• Add milk and vegetable broth and whisk to combine. Increase heat to medium and whisk occasionally until sauce thickens. (It's ready when the whisk leaves a defined trail.) Remove from heat and stir in green beans.
  • Spray an 11 x 7-inch baking dish with cooking spray. Pour in green bean mixture and smooth. Sprinkle with fried onions.
  • Bake 20-25 minutes or until heated through.

Notes

A Love Letter to Food Original Recipe.

Amazing All-Purpose Tahini Sauce

In the past, I’ve gone to great lengths to avoid using tahini. It’s just so expensive, I thought, and what on earth would I do with an entire jar of sesame paste? Sure, I like hummus like any red-blooded Millennial, but I just couldn’t see making that much of it from scratch.

Little did I know that tahini can be used for other things besides hummus.

A few weeks ago I came across this helpful post on Babble that set me straight. Twenty-eight ways to use tahini that AREN’T hummus? The mystery! The intrigue! Turns out the sesame flavor and smooth texture of tahini lends itself to salad dressings, pestos, and even…brownies? While that particular suggestion may be going a bit too far for my tastes, the idea did broaden my horizons. When I ended up buying a jar at Trader Joe’s (for only around $3–far cheaper than I expected) it was with plenty of options on my radar.

This amazing all-purpose tahini sauce started its life as a dressing for a to-die-for roasted cauliflower salad over at Budget Bytes, but in my house, it’s turned into so much more. This week I put it on baked salmon, dipped pita in it, and have been seriously considering its possibilities as a sandwich spread. (With a bit of deli turkey, sprouts, and cucumber, it sounds like Mediterranean perfection.) I could see it working well on grilled chicken, as a veggie dip, or on falafel.

And, if you’re really adventurous, I suppose you could even use it in brownies.

Amazing All-Purpose Tahini Sauce

A tangy sauce that works perfectly on fish, chicken, or just for dipping!
Servings: 4 (makes about 1 cup)

Ingredients

  • 1/3 c. tahini
  • 1/3 c. water
  • 1/4 c. fresh lemon juice
  • 2 garlic cloves, minced
  • 1/2 tsp. cumin
  • 1/4 tsp. cayenne pepper
  • 1/4 tsp. salt

Instructions

  • In a measuring cup, mix all ingredients until well combined. Keep covered in the refrigerator.

Notes

Adapted from Budget Bytes.

Mashed Potatoes with Goat Cheese and Sage

Here’s a random tidbit: when you start a Google search with the words “how many people do…” Google does NOT assume you are asking it about potatoes and how many pounds feed how many people. No, my friends, Google wants to answer these other, far more intriguing questions:

Because apparently a lot more people want to know how many of us are getting killed by hippos than how many potatoes to buy to feed a crowd. Not sure how to take this, but I feel like it says something about our priorities?

Anyway, though I am (now) a bit curious how many people die annually from hippo attacks, I really did want to know about mashed potato portions, because it’s an area of culinary expertise that eludes me. Mashed potatoes seem like one of those foods that defy boundaries. There’s nothing exact about them. And since they so often appear as just one item in a multi-item meal (Thanksgiving or Christmas dinner, let’s say), anything from a dollop to a pile seems fairly reasonable.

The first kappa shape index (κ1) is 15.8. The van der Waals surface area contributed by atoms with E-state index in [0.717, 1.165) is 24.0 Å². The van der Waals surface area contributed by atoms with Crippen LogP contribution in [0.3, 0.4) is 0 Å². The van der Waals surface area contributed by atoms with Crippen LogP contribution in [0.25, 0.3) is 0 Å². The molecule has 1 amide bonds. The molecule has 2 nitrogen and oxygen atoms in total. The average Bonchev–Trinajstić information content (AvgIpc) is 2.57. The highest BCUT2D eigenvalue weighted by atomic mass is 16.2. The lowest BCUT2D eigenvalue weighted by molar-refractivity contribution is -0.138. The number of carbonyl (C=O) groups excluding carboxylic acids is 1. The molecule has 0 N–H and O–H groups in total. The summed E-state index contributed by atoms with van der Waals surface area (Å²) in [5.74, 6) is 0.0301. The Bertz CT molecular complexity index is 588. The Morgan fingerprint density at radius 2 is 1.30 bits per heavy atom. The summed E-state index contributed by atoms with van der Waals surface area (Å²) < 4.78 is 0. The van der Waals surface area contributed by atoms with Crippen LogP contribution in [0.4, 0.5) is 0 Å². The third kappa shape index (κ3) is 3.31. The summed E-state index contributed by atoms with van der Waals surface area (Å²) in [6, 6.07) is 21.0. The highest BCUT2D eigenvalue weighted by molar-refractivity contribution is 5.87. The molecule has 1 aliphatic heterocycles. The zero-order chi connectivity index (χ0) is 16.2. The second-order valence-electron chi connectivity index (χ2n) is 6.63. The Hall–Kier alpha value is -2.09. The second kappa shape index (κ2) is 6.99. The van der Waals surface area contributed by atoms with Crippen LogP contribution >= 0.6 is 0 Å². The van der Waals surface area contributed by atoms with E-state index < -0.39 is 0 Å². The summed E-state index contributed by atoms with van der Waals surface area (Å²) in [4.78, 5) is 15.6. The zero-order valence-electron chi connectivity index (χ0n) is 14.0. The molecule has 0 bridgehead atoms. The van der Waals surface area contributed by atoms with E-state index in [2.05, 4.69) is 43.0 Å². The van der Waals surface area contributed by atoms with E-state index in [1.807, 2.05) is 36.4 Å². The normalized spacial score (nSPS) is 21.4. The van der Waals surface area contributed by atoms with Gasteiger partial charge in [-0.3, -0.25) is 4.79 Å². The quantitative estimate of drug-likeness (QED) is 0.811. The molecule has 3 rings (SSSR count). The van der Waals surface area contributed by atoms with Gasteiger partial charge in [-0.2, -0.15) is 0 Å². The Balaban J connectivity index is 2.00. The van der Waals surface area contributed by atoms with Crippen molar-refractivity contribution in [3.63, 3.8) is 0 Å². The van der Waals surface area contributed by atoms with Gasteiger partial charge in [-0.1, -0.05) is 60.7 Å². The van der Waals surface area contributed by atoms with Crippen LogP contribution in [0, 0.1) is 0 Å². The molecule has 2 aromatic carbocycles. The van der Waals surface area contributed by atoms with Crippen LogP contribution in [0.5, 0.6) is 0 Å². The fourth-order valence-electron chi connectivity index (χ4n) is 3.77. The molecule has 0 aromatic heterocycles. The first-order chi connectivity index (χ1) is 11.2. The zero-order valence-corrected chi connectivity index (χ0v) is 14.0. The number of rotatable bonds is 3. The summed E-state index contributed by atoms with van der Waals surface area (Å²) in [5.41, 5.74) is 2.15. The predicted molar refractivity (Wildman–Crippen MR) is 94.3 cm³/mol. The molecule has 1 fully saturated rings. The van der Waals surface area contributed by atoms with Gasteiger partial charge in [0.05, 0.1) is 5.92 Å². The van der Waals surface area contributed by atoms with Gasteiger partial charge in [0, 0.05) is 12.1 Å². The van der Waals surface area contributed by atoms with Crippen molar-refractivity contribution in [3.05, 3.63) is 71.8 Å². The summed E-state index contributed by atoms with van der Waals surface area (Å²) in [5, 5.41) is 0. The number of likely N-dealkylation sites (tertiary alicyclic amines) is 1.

Well, it’s time to settle the score. The OFFICIAL serving size of mashed potatoes, as dictated by the Food and Drug Administration, is 140 grams. Since no one in the U.S. measures their food in grams (get it together, FDA!), allow me to interpret. 140 grams = 5 ounces, which for potatoes equals about 1/2 cup.

Therefore, if you want to make mashed potatoes for eight people, like this recipe does, 5 oz x 8 people = 40 ounces, or 2 1/2 pounds. Assuming no one’s going crazy with a potato free-for-all.

THIS MEANS SOMETHING. THIS IS IMPORTANT.

That’s how, even with creamy goat cheese, whole milk, and a bit of butter, these delicious, sage-kissed mashed potatoes end up with only 200 calories per serving. Portion control, y’all.

This hearty side dish makes a spot-on accompaniment to meat dishes like ham, pork chops, or meatloaf. What favorite meal would YOU serve it with?

Mashed Potatoes with Goat Cheese and Sage

Mashed potatoes get a flavor makeover with creamy goat cheese and fresh sage in this side dish.
Servings: 6 as a side

Ingredients

  • 2 1/2 lbs. Russet or Yukon Gold potatoes, peeled and cut into 1-inch cubes
  • 5 oz. soft goat cheese, crumbled
  • 1/4 c. butter
  • 1/4 c. whole milk
  • 2 Tbsp. fresh sage, chopped
  • salt and pepper, to taste

Instructions

  • Cook potatoes in a large saucepan of boiling water until tender, 12-15 minutes. Drain and return to the pan. Add goat cheese and butter and mash or blend with an immersion blender (the immersion blender does a much nicer job getting a creamy texture!). Add milk and sage continue to mash/blend until smooth. Season with salt and pepper to taste. Serve immediately.

Notes

Adapted from Bon Appetit.